Ted Baker celebrates its 25th anniversary this year and to mark the occasion has launched a limited edition collection, featuring everything from floor-length gowns to ivory cropped jackets. To reflect the British company’s international presence, the high street label has organised three competitions to win one of three far-flung holidays, to the US, Asia and Scotland – the location of the brand’s first store.
“From day one our ethos has remained the same,” Ted Baker founder Ray Kelvin said. “The message hasn’t changed – we just want to better yesterday in terms of performance. I always wanted to create great clothes that were affordable. Most people can make nice clothes that are expensive, it’s more of a challenge to make good quality products that people can afford.”
Born in London, Kelvin began his career working at his uncle’s menswear store at the age of 11. He founded Ted Baker because of his desire to produce the “man or woman in the street” fashion-forward, well-made clothing that “doesn’t cost the earth”. His priorities are people, passion and products.
Today, the brand has stores in 35 countries around the world, from New Zealand and Australia to Hong Kong and Singapore. Kelvin believes that his employees are integral to the company’s success.
“I hug my colleagues every day,” he said. “I hug the store staff, everyone. They’re all fantastic ambassadors for the brand. I make it my business to get to know everyone – I give them all nicknames, so I remember people’s names. I want to give them a real career – a teducation as we call it. It’s all just one big hug.”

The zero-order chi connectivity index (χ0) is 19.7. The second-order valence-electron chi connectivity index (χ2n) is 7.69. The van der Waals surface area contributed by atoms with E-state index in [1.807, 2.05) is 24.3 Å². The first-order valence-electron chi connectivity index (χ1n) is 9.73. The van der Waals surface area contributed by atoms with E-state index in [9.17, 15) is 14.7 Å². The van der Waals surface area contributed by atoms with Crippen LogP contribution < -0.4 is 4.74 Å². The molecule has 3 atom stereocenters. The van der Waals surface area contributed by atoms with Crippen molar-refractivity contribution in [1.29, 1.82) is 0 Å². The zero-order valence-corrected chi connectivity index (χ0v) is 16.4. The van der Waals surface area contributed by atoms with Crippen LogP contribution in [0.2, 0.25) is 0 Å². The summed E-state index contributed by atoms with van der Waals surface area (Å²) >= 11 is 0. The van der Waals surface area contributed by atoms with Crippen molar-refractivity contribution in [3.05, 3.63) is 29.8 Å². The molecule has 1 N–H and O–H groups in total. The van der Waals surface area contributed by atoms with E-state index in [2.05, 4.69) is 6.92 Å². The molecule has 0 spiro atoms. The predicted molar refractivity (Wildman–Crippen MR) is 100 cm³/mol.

Despite his business achievements, Kelvin has never been a fan of the limelight. He seldom gives interviews and refuses to have his picture taken – making sure his face in photos is always obscured in some way. It was through his wish to remain anonymous that the name Ted Baker developed.
“I didn’t want to use my real name,” he said. “I thought I’d be a failure. I could have gone bankrupt, then my name would have always been associated with a failed company. I’m camera-shy too, that sort of thing isn’t what I’m about. Also, I’m ugly – I don’t want to see my picture everywhere. I’m funny though, which helps.”
In terms of the future, Kelvin has ambitions to enter the food industry.
“I love cooking, so I’d like to go down that avenue,” he said. “Maybe we could do a small hotel. There’s nothing in the plan, but who knows. I just want to continue this journey and do more of the same, but better.”